Britain's grand welcome for Saudi Crown Prince Mohammed bin Salman begins on Wednesday with a lunch with Queen Elizabeth, as the two countries seek to widen longstanding defence ties into a far-reaching partnership.
Both sense an opportunity to broaden their existing relationship: Britain is looking for trading partners as it exits the European Union, and Saudi Arabia needs to convince sceptical investors about its domestic reforms.
But as Prince Mohammed and Prime Minister Theresa May meet, demonstrators will protest against both countries' roles in Yemen where war has killed an estimated 10,000 people and where 8.3 million people depend on food aid and 400,000 children have life-threatening levels of malnutrition.
Foreign minister Boris Johnson led the welcoming party for Prince Mohammed on his arrival late on Tuesday. Wednesday's first official engagement is a trip to Buckingham Palace for talks and a meal with the British monarch - a rare honour usually reserved for heads of state.
After lunch, the Saudi delegation will meet May and her cabinet inside May's Downing Street offices to launch a UK-Saudi "Strategic Partnership Council" - an initiative to encourage Saudi Arabia's economic reforms and foster cooperation on issues such as education and culture, as well as defence and security.
"It will usher in a new era of bilateral relations, focused on a partnership that delivers wide-ranging benefits for both of us," May's spokesman told reporters.
Britain is vying to land the stock market listing of state oil firm Saudi Aramco, but no decision is expected this week.
Later this month Prince Mohammed visits the United States, which also wants the lucrative listing, although sources said both countries may miss out.
British officials were privately delighted at the decision by Prince Mohammed, 32, to choose Britain as the major western destination on his first foreign trip since becoming heir to the Saudi throne last year.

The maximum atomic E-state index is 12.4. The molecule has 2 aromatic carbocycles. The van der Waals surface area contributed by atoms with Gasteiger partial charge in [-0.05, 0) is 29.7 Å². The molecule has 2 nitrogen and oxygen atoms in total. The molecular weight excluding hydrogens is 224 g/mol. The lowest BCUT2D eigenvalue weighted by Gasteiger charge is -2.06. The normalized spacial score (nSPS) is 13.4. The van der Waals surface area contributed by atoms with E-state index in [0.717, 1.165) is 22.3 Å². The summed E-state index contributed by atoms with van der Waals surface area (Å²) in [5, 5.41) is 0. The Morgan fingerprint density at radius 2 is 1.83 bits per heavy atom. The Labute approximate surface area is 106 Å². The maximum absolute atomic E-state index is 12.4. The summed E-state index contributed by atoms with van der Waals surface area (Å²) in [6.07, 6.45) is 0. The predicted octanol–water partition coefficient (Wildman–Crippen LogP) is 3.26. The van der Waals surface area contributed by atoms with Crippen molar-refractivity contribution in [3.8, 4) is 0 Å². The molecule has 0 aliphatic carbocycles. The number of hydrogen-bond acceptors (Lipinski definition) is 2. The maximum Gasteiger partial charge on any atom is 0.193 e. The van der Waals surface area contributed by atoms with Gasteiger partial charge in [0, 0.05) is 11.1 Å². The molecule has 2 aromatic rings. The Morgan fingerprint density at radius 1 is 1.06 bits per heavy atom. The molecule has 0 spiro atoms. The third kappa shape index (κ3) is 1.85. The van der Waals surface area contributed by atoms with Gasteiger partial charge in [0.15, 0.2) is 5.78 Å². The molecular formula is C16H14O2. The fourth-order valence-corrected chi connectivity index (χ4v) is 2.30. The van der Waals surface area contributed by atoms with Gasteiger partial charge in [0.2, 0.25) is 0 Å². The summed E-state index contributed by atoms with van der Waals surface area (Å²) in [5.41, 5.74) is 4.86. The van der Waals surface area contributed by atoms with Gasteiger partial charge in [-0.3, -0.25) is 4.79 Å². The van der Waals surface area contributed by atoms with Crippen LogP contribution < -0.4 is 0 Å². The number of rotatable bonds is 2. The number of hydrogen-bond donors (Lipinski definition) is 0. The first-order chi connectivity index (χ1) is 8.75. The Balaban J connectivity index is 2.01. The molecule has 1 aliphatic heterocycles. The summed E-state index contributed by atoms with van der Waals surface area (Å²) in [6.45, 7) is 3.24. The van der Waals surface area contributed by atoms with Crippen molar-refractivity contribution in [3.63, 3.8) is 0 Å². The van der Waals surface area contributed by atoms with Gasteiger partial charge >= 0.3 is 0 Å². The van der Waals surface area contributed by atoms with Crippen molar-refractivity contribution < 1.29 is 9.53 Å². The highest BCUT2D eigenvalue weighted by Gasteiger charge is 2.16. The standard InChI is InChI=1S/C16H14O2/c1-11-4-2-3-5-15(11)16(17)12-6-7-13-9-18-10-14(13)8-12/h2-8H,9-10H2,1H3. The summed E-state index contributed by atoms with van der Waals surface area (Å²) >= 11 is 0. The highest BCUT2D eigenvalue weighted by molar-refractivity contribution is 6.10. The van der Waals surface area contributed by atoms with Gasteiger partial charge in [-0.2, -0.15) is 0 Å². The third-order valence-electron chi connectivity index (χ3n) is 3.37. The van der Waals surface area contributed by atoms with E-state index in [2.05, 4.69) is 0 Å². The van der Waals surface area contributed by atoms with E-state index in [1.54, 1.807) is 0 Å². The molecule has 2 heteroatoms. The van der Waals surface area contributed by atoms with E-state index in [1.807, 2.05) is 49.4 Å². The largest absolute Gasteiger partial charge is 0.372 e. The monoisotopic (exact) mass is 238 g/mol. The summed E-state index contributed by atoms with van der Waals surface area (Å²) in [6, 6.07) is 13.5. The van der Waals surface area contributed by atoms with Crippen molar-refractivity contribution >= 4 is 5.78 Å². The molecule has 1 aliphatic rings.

The British government is keen to transform its historic defence relationship into two-way trade and investment, eyeing both an expanded market in Saudi Arabia for service sector exports, and attracting Saudi cash to finance domestic projects.
Business deals are possible with British defence group BAE Systems and European weapons maker MBDA, and initial agreements could be concluded on gas exploration, petrochemicals and other industries, according to British and Saudi sources.
"This modernisation will not be easy, nor will it be something we can do alone," Saudi Arabia's ambassador to Britain, Mohammed bin Nawaf, wrote in the Financial Times.
"We will need to tap the expertise of others. So, as we transition away from our historic reliance on oil, enormous commercial avenues will open up for overseas companies to work with, and invest in, Saudi Arabia."
The three-day visit will include two audiences with the British Royal family, a briefing with national security officials, and a prestigious visit to the prime minister's country residence.
May intends to use the private dinner at Chequers on Thursday, a 16th-century manor house 40 miles (60 km) northwest of London, to bring up concerns over the humanitarian crisis in Yemen, her spokesman said.
A Saudi-led military coalition is fighting the Houthi movement in Yemen, generating what the United Nation said in January was the world's worst humanitarian crisis.
"You can expect them to discuss Yemen, and the prime minister to raise deep concerns at the humanitarian situation," May's spokesman said. "She will also reiterate how seriously we take allegations of violations against international humanitarian law."
Speaking to reporters in London on Monday, Saudi foreign minister Adel al-Jubeir said his country had failed to effectively communicate the reasons behind its involvement in Yemen, but that they had not chosen to start the war.
Protesters are planning to target the Saudi officials over Yemen and other human rights issues, and Britain for licensing 4.6 billion pounds of weapons sales to Saudi Arabia since 2015.
"As so often, it is about nothing but filthy lucre, and this government's desperation to plug the hole that will be left in Britain's trade and growth prospects by May's refusal to stay in a customs union with the EU after Brexit," Emily Thornberry, foreign policy chief for Britain's opposition Labour Party, wrote in the Guardian newspaper.
Buses have spent two days touring London with banners accusing Prince Mohammed of war crimes, with more planned for Wednesday before the main rally.
"Theresa May might believe the Crown Prince's ridiculous claims that he is a reformist and a force for liberalism, but people in the UK are not so easily convinced. This visit is being done to legitimise a brutal dictatorship and to sell arms," said Andrew Smith of the Campaign Against Arms Trade.
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